10. The Visegrad Group
Trump knew when he made plans for his recent visit to Poland en route to the G-20 meeting in Hamburg that he could expect a much friendlier welcome than the one he would receive in Paris or London, if only because officials within the ruling party reportedly bused in cheering crowds from the provinces to ensure things went smoothly. But it’s no surprise Trump would get on well with elected leaders of the Visegrad countries: Poland, Hungary, the Czech Republic and Slovakia, four countries where an increasingly assertive nationalism and a deep aversion to welcoming Muslim migrants have taken hold.
It was Hungary that threw up improvised barricades to prevent Syrian migrants from crossing through the Balkans into Central Europe. It was Slovakian Prime Minister Robert Fico who made clear to Angela Merkel and other European leaders early on that the EU could not force his country to take in migrants. Polish Prime Minister Beata Szydlo has said the same, and the country’s president, Andrzej Duda, confident of a “no” vote, wants to hold a referendum on the issue in 2019. Under an EU quota system, these four countries were expected to accept 11,069 refugees. Slovakia has welcomed 16, the Czech Republic has taken in 12, and Poland and Hungary have accepted zero.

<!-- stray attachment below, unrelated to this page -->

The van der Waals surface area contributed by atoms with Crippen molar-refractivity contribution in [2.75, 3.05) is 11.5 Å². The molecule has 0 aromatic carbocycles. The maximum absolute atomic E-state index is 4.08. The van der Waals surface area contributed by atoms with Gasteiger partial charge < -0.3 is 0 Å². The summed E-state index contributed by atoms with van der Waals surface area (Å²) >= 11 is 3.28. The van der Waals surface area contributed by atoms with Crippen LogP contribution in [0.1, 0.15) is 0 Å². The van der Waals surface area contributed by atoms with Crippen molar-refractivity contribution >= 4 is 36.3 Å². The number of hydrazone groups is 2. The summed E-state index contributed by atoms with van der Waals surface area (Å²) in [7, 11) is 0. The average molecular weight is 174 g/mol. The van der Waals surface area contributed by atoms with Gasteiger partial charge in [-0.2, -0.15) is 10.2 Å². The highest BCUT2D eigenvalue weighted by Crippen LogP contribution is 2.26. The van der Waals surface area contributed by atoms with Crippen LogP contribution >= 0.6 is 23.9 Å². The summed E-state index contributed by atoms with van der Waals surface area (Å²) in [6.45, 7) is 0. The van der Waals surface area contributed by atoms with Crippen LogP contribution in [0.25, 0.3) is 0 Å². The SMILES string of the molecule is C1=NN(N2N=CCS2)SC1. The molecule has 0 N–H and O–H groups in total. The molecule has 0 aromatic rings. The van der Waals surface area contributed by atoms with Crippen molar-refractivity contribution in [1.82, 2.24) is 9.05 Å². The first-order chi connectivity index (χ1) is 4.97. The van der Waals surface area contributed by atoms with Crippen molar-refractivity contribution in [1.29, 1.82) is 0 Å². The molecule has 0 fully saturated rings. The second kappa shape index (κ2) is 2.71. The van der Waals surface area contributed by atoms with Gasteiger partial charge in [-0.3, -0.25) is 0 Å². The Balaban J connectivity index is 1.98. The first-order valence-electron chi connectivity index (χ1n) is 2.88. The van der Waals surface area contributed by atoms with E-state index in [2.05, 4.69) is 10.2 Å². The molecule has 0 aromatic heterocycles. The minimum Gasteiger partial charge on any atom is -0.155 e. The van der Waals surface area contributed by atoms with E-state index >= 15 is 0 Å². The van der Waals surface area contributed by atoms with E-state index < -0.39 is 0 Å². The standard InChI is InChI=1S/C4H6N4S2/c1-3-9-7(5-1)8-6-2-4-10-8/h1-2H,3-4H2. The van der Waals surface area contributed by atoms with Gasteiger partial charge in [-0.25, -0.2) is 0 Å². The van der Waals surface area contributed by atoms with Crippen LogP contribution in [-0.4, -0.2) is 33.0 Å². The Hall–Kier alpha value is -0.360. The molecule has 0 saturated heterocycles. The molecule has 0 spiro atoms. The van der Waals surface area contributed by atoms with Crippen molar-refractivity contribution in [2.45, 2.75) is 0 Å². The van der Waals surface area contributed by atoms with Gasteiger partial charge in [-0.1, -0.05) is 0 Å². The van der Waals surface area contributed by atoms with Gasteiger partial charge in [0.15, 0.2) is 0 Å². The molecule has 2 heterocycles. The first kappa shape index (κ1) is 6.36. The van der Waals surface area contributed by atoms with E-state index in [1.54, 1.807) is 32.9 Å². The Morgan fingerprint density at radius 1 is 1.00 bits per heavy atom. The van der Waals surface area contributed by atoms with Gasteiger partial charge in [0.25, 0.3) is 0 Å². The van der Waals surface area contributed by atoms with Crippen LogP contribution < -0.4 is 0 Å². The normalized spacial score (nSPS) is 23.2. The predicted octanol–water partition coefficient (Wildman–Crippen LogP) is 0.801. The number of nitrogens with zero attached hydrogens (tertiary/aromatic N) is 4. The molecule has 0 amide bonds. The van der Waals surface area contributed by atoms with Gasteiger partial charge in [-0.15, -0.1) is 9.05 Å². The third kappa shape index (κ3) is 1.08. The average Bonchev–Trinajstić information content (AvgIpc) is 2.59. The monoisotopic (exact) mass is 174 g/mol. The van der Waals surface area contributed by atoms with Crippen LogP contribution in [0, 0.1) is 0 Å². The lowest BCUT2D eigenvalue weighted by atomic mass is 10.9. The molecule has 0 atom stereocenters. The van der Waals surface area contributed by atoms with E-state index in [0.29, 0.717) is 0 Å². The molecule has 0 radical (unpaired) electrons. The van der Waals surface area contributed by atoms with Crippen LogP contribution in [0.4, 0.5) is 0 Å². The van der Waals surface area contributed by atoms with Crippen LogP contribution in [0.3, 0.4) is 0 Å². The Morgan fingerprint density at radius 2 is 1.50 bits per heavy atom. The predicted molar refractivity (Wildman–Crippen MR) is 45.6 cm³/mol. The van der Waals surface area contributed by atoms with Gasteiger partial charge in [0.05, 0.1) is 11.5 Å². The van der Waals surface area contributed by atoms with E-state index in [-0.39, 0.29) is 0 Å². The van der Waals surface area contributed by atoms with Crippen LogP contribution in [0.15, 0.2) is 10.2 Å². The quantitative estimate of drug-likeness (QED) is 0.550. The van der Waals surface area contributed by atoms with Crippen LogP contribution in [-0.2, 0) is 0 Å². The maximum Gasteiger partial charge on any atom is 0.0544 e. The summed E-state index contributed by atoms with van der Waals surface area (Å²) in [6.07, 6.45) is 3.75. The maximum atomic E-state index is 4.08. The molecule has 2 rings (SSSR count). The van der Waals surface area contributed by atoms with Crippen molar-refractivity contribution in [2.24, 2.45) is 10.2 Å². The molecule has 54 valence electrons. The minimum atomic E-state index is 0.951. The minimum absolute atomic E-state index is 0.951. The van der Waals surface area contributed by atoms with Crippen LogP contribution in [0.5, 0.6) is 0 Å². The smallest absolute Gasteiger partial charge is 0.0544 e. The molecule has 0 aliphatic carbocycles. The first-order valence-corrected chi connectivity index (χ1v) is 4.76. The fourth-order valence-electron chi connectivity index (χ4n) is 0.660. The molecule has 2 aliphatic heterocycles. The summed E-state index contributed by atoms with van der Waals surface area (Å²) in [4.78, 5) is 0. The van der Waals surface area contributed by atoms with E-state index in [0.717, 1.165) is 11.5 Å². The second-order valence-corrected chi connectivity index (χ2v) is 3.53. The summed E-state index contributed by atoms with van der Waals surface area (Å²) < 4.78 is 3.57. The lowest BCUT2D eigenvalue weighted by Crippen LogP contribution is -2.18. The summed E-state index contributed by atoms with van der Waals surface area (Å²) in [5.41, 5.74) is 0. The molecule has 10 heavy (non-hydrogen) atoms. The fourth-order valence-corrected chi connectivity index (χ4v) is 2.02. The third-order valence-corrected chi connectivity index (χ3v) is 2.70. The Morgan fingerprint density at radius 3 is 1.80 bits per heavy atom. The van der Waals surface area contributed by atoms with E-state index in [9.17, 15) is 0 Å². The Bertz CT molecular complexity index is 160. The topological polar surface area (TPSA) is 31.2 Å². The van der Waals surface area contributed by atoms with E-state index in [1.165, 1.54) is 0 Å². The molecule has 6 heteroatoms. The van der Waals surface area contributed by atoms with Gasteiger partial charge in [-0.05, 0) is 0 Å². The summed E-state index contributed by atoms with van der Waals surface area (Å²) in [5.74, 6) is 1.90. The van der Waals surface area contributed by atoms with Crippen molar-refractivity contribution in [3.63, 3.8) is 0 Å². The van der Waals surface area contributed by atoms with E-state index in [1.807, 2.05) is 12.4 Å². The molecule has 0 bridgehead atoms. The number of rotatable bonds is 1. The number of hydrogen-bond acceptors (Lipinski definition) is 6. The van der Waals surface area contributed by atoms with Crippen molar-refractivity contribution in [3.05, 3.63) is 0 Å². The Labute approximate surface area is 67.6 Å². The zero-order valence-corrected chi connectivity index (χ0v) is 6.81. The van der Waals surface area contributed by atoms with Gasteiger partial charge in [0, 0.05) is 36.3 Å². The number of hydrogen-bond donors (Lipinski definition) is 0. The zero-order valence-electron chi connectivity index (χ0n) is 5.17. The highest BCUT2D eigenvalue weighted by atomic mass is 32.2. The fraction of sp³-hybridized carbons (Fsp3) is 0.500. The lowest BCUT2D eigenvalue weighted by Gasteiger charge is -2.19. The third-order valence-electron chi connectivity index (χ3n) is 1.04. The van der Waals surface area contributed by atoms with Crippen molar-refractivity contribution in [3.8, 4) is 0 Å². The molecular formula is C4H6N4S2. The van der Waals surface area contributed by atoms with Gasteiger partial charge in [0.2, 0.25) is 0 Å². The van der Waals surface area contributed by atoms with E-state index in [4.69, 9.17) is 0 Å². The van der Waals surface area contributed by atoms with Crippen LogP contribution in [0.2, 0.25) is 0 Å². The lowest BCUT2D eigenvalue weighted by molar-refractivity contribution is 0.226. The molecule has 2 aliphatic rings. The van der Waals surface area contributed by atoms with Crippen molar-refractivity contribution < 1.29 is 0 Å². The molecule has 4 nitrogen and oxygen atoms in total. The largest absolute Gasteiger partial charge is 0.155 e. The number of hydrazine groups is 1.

Trump can’t protect them from EU pressure, but his ongoing bid to restrict immigration to the U.S. from some Muslim countries will give their fears and grievances greater legitimacy. This emboldens those within Europe who reject EU principles on democracy, rule of law, human rights, and the free flow of goods, services and people. That’s an entirely new kind of U.S. influence in Europe.